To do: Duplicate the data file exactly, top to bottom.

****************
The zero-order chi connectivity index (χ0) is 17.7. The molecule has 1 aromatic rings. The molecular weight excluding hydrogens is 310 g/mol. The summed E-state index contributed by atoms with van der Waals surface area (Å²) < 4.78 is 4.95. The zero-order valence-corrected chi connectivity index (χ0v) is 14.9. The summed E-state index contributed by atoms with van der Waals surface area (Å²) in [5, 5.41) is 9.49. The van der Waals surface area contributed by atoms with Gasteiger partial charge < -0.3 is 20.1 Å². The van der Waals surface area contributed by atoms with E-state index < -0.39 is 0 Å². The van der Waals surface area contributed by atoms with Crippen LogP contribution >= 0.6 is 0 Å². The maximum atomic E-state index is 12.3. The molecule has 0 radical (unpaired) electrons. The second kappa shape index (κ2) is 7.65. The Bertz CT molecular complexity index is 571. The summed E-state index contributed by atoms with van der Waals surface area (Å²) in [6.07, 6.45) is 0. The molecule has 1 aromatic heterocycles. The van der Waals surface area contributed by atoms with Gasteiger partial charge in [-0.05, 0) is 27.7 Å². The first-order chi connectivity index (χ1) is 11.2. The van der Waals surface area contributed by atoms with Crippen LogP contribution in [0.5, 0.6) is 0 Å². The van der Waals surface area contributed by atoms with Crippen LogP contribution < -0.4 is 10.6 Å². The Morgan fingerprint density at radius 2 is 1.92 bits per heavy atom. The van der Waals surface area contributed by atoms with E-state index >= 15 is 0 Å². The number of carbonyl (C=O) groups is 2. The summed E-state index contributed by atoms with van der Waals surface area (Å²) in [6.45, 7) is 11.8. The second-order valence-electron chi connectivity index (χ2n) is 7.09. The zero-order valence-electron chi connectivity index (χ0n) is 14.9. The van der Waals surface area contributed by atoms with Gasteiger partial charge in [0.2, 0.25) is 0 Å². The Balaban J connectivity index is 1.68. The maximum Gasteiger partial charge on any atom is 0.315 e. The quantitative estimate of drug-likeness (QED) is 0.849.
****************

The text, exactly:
The zero-order chi connectivity index (χ0) is 17.7. The molecule has 1 aromatic rings. The molecular weight excluding hydrogens is 310 g/mol. The summed E-state index contributed by atoms with van der Waals surface area (Å²) < 4.78 is 4.95. The zero-order valence-corrected chi connectivity index (χ0v) is 14.9. The summed E-state index contributed by atoms with van der Waals surface area (Å²) in [5, 5.41) is 9.49. The van der Waals surface area contributed by atoms with Gasteiger partial charge < -0.3 is 20.1 Å². The van der Waals surface area contributed by atoms with E-state index < -0.39 is 0 Å². The van der Waals surface area contributed by atoms with Crippen LogP contribution >= 0.6 is 0 Å². The maximum atomic E-state index is 12.3. The molecule has 0 radical (unpaired) electrons. The second kappa shape index (κ2) is 7.65. The Bertz CT molecular complexity index is 571. The summed E-state index contributed by atoms with van der Waals surface area (Å²) in [6.07, 6.45) is 0. The molecule has 1 aromatic heterocycles. The van der Waals surface area contributed by atoms with Gasteiger partial charge in [-0.05, 0) is 27.7 Å². The first-order chi connectivity index (χ1) is 11.2. The van der Waals surface area contributed by atoms with Crippen LogP contribution in [0.5, 0.6) is 0 Å². The van der Waals surface area contributed by atoms with Crippen LogP contribution < -0.4 is 10.6 Å². The Morgan fingerprint density at radius 2 is 1.92 bits per heavy atom. The van der Waals surface area contributed by atoms with E-state index >= 15 is 0 Å². The number of carbonyl (C=O) groups is 2. The summed E-state index contributed by atoms with van der Waals surface area (Å²) in [6.45, 7) is 11.8. The second-order valence-electron chi connectivity index (χ2n) is 7.09. The zero-order valence-electron chi connectivity index (χ0n) is 14.9. The van der Waals surface area contributed by atoms with Gasteiger partial charge in [0.2, 0.25) is 0 Å². The Balaban J connectivity index is 1.68. The maximum Gasteiger partial charge on any atom is 0.315 e. The quantitative estimate of drug-likeness (QED) is 0.849.